Techdays 2017: Working in the Cloud

Casper Span

With the TechDays, this year on October 12 and 13 in the RAI in Amsterdam, Microsoft hosted an event for techies who work with Microsoft technology. On behalf of Tensing, I was present as a visitor to gauge the current status of Microsoft technology and where, according to Microsoft, we should all want to go. Microsoft is still fully committed to the Azure Cloud environment, and there is no indication that that vision will change in the coming years.

Cloud computing, a buzzword from ten years ago, is now essential. Who can imagine a world in which the only way of working together in a Word document is to always send the document via e-mail? Who can imagine working as a developer with packed folders with program code (, on a network drive, and also daring to call it version management!? All forms of collaboration now have a Cloud alternative — and in most cases, I don't want to go back to the old way of working.


Microsoft publicly launched Azure in 2011 as a Cloud solution. At the time, it was primarily a location from which to manage virtual environments. In 2017, Azure is increasingly being used as a spider in it’s web, as a central point in the organization. It manages the Active Directory, files, databases and applications. State-of-the-art monitoring is available on all components. Azure now has seamless integration with Office, Visual Studio and Visual Studio Team Services (VSTS), making it a very developer-friendly ecosystem. From Visual Studio, a compilation can be made immediately by a code change on VSTS. This result can then be placed directly on Azure with or without human intervention. If necessary, Azure can scale the application up and down in the event of short-term peaks or troughs. This behavior is not new, but the recognition of the point at which scaling up or down has become more intelligent.

Serverless computing

Halfway through 2016, Microsoft added App Functions in Azure. An App Function is a piece of code — currently, C #, F #, Node.js, Java, PHP, Batch, Bash or your own other application (.exe) are supported. Such a piece of code can be linked to an event: a timer, an uploaded file, a check-in in GitHub, an event from an IoT device. The code is then executed in the context of that trigger. A new event can arise as an output, but a new element can also be added to a database or file system, for example. The list of input and output triggers is constantly being expanded.

Microsoft recommends that you keep App Function short. Such a function has a standard maximum service life of five minutes, with a maximum extension to 10 minutes due to configuration adjustments. Every time a request is made, the function is restarted as a cold boot, all objects are rebuilt. It is therefore not advisable to have a large boot in the function, such as a Dependency Injection or Entity Framework boot if that is not necessary for the functioning of the function. The pricing model is pay-per-use, measured in GBs. GBs is the new unit for the number of GB of memory consumption per second of execution time. A function that runs for one minute and uses 1 GB of memory, therefore, uses 60 GBs. The first 400,000 GBs of the month are free, as are the first 2 million performed functions. The counter then increases with (at the time of writing) € 0.000014 / GB-s and € 0.169 per 1 million performed functions.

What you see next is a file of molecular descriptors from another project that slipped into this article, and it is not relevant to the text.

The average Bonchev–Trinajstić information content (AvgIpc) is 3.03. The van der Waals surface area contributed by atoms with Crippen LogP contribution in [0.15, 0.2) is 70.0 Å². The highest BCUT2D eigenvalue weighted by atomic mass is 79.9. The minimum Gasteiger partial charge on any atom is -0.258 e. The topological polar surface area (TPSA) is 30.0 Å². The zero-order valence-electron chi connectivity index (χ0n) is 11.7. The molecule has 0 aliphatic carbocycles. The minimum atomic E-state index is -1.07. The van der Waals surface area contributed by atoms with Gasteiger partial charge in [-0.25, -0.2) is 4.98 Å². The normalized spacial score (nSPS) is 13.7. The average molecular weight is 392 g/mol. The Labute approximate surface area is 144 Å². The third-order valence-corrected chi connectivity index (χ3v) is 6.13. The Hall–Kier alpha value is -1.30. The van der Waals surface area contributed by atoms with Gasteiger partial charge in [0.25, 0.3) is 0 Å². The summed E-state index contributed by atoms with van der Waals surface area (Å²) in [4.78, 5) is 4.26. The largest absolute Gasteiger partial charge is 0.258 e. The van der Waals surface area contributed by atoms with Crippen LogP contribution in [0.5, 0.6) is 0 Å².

These days we constantly share information — with our colleagues, with partner companies, with customers and with the public. However, this can go wrong: an e-mail with company-critical information that accidentally becomes public, a USB stick that is lost, to name but two examples. Microsoft has launched a solution for this with the Enterprise Mobility + Security Suite. It is an integration — now via a plug-in and soon a built-in — between Office and (Azure) Active Directory. It starts with classifying a document. This can be partly automatic and also manual. For example, a document can be classified as a document that can only be read by internal employees or as a document that can only be read by people from the purchasing department. The precise interpretation of the rights can be set per organization. In addition, this suite can also add classifications based on pattern recognition. The recognition of a credit card number is given as an example. If this is found, the classification "secret" is given and may only be read by the sales department. The moment that another employee or someone outside the organization tries to open the file, a log-in is required to be able to read the content. Monitoring options are available to, among other things, see who has tried to open the document. All these options are available only under the Enterprise Mobility + Security license in Azure.

TAGS: Microsoft, Cloud

Do you want to know more about this topic?

Schedule an appointment with one of our experts today!